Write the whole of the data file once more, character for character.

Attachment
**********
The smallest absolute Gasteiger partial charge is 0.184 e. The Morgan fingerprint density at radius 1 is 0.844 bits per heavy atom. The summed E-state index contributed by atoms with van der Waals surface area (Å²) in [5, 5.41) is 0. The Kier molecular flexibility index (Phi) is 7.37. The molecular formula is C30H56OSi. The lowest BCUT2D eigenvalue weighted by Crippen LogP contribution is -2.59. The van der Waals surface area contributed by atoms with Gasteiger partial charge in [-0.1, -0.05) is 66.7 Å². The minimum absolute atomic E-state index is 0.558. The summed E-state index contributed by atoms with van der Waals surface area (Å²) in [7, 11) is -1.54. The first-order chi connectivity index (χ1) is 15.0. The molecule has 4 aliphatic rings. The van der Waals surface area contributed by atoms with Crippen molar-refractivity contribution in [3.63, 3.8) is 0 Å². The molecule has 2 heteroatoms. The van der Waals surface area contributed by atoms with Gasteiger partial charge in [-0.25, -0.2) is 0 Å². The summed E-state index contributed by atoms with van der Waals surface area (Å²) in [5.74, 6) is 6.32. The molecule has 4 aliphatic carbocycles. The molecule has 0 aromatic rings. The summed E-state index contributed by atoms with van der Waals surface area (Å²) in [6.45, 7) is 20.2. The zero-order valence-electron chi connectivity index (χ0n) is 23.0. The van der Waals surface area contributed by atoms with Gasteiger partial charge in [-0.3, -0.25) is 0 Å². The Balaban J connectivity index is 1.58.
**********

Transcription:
The smallest absolute Gasteiger partial charge is 0.184 e. The Morgan fingerprint density at radius 1 is 0.844 bits per heavy atom. The summed E-state index contributed by atoms with van der Waals surface area (Å²) in [5, 5.41) is 0. The Kier molecular flexibility index (Phi) is 7.37. The molecular formula is C30H56OSi. The lowest BCUT2D eigenvalue weighted by Crippen LogP contribution is -2.59. The van der Waals surface area contributed by atoms with Gasteiger partial charge in [-0.1, -0.05) is 66.7 Å². The minimum absolute atomic E-state index is 0.558. The summed E-state index contributed by atoms with van der Waals surface area (Å²) in [7, 11) is -1.54. The first-order chi connectivity index (χ1) is 15.0. The molecule has 4 aliphatic rings. The van der Waals surface area contributed by atoms with Crippen molar-refractivity contribution in [3.63, 3.8) is 0 Å². The molecule has 2 heteroatoms. The van der Waals surface area contributed by atoms with Gasteiger partial charge in [-0.25, -0.2) is 0 Å². The summed E-state index contributed by atoms with van der Waals surface area (Å²) in [5.74, 6) is 6.32. The molecule has 4 aliphatic carbocycles. The molecule has 0 aromatic rings. The summed E-state index contributed by atoms with van der Waals surface area (Å²) in [6.45, 7) is 20.2. The zero-order valence-electron chi connectivity index (χ0n) is 23.0. The van der Waals surface area contributed by atoms with Gasteiger partial charge in [-0.3, -0.25) is 0 Å². The Balaban J connectivity index is 1.58.